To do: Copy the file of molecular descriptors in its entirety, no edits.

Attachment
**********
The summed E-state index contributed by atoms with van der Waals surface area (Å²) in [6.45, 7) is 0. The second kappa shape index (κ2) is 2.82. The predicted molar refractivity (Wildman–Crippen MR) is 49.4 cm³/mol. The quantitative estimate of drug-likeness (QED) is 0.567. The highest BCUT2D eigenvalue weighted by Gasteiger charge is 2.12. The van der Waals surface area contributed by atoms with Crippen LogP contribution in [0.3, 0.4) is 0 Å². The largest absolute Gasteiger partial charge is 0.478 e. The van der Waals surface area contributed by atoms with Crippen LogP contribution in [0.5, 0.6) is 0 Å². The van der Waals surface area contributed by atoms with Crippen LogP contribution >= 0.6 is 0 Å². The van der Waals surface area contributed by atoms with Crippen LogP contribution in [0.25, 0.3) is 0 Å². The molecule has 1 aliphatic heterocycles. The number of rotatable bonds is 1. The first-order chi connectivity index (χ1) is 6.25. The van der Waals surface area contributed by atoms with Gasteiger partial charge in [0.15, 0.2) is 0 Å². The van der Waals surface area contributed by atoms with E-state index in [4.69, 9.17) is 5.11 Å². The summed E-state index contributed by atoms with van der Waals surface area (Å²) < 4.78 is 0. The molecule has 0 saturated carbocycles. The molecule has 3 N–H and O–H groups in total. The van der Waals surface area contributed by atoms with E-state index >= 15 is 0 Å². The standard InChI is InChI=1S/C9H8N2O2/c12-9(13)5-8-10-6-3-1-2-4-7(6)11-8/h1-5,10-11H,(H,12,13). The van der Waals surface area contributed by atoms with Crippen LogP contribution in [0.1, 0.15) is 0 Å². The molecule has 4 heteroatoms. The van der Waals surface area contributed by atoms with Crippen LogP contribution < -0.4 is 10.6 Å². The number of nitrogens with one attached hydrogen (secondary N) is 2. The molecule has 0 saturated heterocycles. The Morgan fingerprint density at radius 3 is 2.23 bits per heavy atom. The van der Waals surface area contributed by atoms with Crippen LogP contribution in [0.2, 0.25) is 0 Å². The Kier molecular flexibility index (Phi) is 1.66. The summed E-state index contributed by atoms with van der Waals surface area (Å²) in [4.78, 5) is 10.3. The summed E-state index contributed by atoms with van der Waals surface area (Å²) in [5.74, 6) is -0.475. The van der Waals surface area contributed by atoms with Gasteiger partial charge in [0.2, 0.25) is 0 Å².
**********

The summed E-state index contributed by atoms with van der Waals surface area (Å²) in [6.45, 7) is 0. The second kappa shape index (κ2) is 2.82. The predicted molar refractivity (Wildman–Crippen MR) is 49.4 cm³/mol. The quantitative estimate of drug-likeness (QED) is 0.567. The highest BCUT2D eigenvalue weighted by Gasteiger charge is 2.12. The van der Waals surface area contributed by atoms with Crippen LogP contribution in [0.3, 0.4) is 0 Å². The largest absolute Gasteiger partial charge is 0.478 e. The van der Waals surface area contributed by atoms with Crippen LogP contribution in [0.5, 0.6) is 0 Å². The van der Waals surface area contributed by atoms with Crippen LogP contribution >= 0.6 is 0 Å². The van der Waals surface area contributed by atoms with Crippen LogP contribution in [0.25, 0.3) is 0 Å². The molecule has 1 aliphatic heterocycles. The number of rotatable bonds is 1. The first-order chi connectivity index (χ1) is 6.25. The van der Waals surface area contributed by atoms with Gasteiger partial charge in [0.15, 0.2) is 0 Å². The van der Waals surface area contributed by atoms with E-state index in [4.69, 9.17) is 5.11 Å². The summed E-state index contributed by atoms with van der Waals surface area (Å²) < 4.78 is 0. The molecule has 0 saturated carbocycles. The molecule has 3 N–H and O–H groups in total. The van der Waals surface area contributed by atoms with E-state index >= 15 is 0 Å². The standard InChI is InChI=1S/C9H8N2O2/c12-9(13)5-8-10-6-3-1-2-4-7(6)11-8/h1-5,10-11H,(H,12,13). The van der Waals surface area contributed by atoms with Crippen LogP contribution in [0.1, 0.15) is 0 Å². The molecule has 4 heteroatoms. The van der Waals surface area contributed by atoms with Crippen LogP contribution < -0.4 is 10.6 Å². The number of nitrogens with one attached hydrogen (secondary N) is 2. The molecule has 0 saturated heterocycles. The Morgan fingerprint density at radius 3 is 2.23 bits per heavy atom. The van der Waals surface area contributed by atoms with Crippen LogP contribution in [0.2, 0.25) is 0 Å². The Kier molecular flexibility index (Phi) is 1.66. The summed E-state index contributed by atoms with van der Waals surface area (Å²) in [4.78, 5) is 10.3. The summed E-state index contributed by atoms with van der Waals surface area (Å²) in [5.74, 6) is -0.475. The van der Waals surface area contributed by atoms with Gasteiger partial charge in [0.2, 0.25) is 0 Å².